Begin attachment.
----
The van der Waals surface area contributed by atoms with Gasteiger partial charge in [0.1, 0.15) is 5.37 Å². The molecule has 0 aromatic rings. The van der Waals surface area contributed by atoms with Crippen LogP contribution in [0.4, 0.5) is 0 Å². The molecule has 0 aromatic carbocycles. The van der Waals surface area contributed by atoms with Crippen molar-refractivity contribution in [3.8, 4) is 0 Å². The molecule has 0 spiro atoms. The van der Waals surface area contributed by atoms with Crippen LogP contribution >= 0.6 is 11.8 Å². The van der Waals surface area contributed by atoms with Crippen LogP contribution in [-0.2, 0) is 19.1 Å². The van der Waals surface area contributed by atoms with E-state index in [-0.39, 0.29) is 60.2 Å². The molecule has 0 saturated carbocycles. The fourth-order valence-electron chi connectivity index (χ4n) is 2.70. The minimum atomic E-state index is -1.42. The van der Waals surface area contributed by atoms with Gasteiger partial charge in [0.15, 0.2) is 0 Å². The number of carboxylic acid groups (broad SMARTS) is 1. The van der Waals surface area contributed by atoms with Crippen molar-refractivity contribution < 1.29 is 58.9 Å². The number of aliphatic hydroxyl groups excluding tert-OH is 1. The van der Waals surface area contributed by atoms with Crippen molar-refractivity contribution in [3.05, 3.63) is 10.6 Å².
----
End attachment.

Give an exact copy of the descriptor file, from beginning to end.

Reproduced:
The van der Waals surface area contributed by atoms with Gasteiger partial charge in [0.1, 0.15) is 5.37 Å². The molecule has 0 aromatic rings. The van der Waals surface area contributed by atoms with Crippen LogP contribution in [0.4, 0.5) is 0 Å². The molecule has 0 aromatic carbocycles. The van der Waals surface area contributed by atoms with Crippen molar-refractivity contribution in [3.8, 4) is 0 Å². The molecule has 0 spiro atoms. The van der Waals surface area contributed by atoms with Crippen LogP contribution >= 0.6 is 11.8 Å². The van der Waals surface area contributed by atoms with Crippen LogP contribution in [-0.2, 0) is 19.1 Å². The van der Waals surface area contributed by atoms with E-state index in [-0.39, 0.29) is 60.2 Å². The molecule has 0 saturated carbocycles. The fourth-order valence-electron chi connectivity index (χ4n) is 2.70. The minimum atomic E-state index is -1.42. The van der Waals surface area contributed by atoms with Gasteiger partial charge in [0.15, 0.2) is 0 Å². The number of carboxylic acid groups (broad SMARTS) is 1. The van der Waals surface area contributed by atoms with Crippen molar-refractivity contribution < 1.29 is 58.9 Å². The number of aliphatic hydroxyl groups excluding tert-OH is 1. The van der Waals surface area contributed by atoms with Crippen molar-refractivity contribution in [3.05, 3.63) is 10.6 Å².